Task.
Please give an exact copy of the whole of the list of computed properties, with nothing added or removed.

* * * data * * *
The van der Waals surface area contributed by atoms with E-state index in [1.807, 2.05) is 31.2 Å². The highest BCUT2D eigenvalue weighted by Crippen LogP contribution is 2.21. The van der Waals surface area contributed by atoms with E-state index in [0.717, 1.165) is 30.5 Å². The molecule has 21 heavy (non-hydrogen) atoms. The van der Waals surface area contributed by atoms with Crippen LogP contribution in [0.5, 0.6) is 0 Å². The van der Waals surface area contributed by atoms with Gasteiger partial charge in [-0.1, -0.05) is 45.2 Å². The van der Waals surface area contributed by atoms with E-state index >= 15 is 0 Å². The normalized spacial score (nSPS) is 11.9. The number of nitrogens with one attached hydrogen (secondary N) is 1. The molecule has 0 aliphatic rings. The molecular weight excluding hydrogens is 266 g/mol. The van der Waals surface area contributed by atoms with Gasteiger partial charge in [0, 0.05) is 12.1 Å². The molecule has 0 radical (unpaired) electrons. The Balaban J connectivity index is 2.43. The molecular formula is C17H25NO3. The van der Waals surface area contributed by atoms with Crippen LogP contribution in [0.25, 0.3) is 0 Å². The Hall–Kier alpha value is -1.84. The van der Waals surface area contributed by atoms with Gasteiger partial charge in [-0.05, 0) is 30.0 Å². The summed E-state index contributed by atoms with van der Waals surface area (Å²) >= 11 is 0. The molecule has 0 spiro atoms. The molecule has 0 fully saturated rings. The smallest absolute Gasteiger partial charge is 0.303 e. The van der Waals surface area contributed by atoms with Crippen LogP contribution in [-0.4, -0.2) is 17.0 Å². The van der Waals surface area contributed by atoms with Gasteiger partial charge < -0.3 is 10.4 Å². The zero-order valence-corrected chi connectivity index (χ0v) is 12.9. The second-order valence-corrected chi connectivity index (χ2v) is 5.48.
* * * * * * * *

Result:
The van der Waals surface area contributed by atoms with E-state index in [1.807, 2.05) is 31.2 Å². The highest BCUT2D eigenvalue weighted by Crippen LogP contribution is 2.21. The van der Waals surface area contributed by atoms with E-state index in [0.717, 1.165) is 30.5 Å². The molecule has 21 heavy (non-hydrogen) atoms. The van der Waals surface area contributed by atoms with Crippen LogP contribution in [0.5, 0.6) is 0 Å². The van der Waals surface area contributed by atoms with Gasteiger partial charge in [-0.1, -0.05) is 45.2 Å². The van der Waals surface area contributed by atoms with E-state index >= 15 is 0 Å². The normalized spacial score (nSPS) is 11.9. The number of nitrogens with one attached hydrogen (secondary N) is 1. The molecule has 0 aliphatic rings. The molecular weight excluding hydrogens is 266 g/mol. The van der Waals surface area contributed by atoms with Gasteiger partial charge in [0, 0.05) is 12.1 Å². The molecule has 0 radical (unpaired) electrons. The Balaban J connectivity index is 2.43. The molecular formula is C17H25NO3. The van der Waals surface area contributed by atoms with Crippen LogP contribution in [0.25, 0.3) is 0 Å². The Hall–Kier alpha value is -1.84. The van der Waals surface area contributed by atoms with Gasteiger partial charge in [-0.05, 0) is 30.0 Å². The summed E-state index contributed by atoms with van der Waals surface area (Å²) >= 11 is 0. The molecule has 0 spiro atoms. The molecule has 0 fully saturated rings. The smallest absolute Gasteiger partial charge is 0.303 e. The van der Waals surface area contributed by atoms with Crippen LogP contribution in [-0.4, -0.2) is 17.0 Å². The van der Waals surface area contributed by atoms with Gasteiger partial charge < -0.3 is 10.4 Å². The zero-order valence-corrected chi connectivity index (χ0v) is 12.9. The second-order valence-corrected chi connectivity index (χ2v) is 5.48.